Hungary’s government decided to postpone HUF350bn (€956mn) of state investments to boost reserves by the same amount as the budget recorded a historic HUF1 trillion deficit last month, according to a decree published in the official gazette on December 10. A day earlier Hungary's finance minister lowered 2021 growth targets to 6-6.5% from 6.8%.
The announcement came after the budget reported the highest monthly deficit of all time in November, which lifted the budget gap in the first 10 months to HUF3.9 trillion, just shy of the HUF4 trillion full-year target. That is two-fold higher than the initial budget target approved in the budget act in the summer of 2020.
The reboot of the economy has been a success, as GDP expanded 6.1% in Q3, investments grew 12% and employment rose to 4.7 million and the jobless rate dropped below 4%, a short statement of the finance ministry read. This all means that there is less need for stimulus through state investments, it added.
Central bank Governor Gyorgy Matolcsy has called on the government on numerous occasions to cut back state investments and reduce the budget deficit at a faster pace. Hungary’s top banker has repeatedly warned of the risk of overheating and sustained inflation if the government maintains an expansionary fiscal policy.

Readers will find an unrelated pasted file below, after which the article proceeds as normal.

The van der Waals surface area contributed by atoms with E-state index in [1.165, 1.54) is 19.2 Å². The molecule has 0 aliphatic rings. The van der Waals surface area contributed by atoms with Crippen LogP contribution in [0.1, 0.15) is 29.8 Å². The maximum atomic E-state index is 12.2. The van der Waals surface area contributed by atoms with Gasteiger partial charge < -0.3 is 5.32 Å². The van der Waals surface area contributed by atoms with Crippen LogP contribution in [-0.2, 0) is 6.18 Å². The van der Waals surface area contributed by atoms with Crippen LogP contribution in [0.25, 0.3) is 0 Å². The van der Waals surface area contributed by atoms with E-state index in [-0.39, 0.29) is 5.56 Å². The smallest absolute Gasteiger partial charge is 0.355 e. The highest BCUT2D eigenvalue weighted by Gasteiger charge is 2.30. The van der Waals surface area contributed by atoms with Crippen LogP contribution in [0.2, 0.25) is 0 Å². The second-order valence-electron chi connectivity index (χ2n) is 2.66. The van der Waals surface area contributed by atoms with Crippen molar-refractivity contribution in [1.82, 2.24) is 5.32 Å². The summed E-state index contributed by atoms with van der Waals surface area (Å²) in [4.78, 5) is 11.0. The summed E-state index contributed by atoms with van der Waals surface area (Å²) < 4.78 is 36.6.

At an October conference Marton Nagy, former MNB deputy-governor, now chief adviser to Viktor Orban, said the government would inject HUF4.8 trillion (€13.1bn) into the economy between Q4 2021 and Q1 2022, totalling 7.5-8% of annual GDP. There is HUF1.5 trillion earmarked for state investments financed from the budget in the six months from October until March 2022 and HUF1.5 trillion for EU-funded projects under the previous and the 2021-2027 budget cycle and the RRF scheme, he said.
The remaining fiscal stimulus includes state transfers such as tax refund for families, pension bonuses, one-off bonuses for the armed forces, a PIT cut for those aged under 25 and also a 4pp cut in the payroll tax.
Matolcsy argues that the swift economic recovery would allow Hungary to return to a path of fiscal balance in 2022. The government approved the 2022 deficit with a 5.9% target, well above the 3% ceiling before the crisis.
Deferring public investments aims to ensure that the debt-to-GDP ratio will fall at the end of this year without draining much of the budget's liquid reserves, analysts said. The delay in the transfer of the EU’s recovery fund has also played a part in the decision, they added.
Finance Minister Mihaly Varga at a recent forum said the European Commission owes Hungary HUF320bn-330bn this year for a holdup of the approval of Hungary's Recovery and Resilience Facility (RRF) plan.
He said Hungary's GDP growth could be around 6-6.5%, revised from 6.8% earlier last month. Until the end of October, growth guidance ranged in the 7-7.5%, making Hungary’s economic recovery one of the steepest in the EU.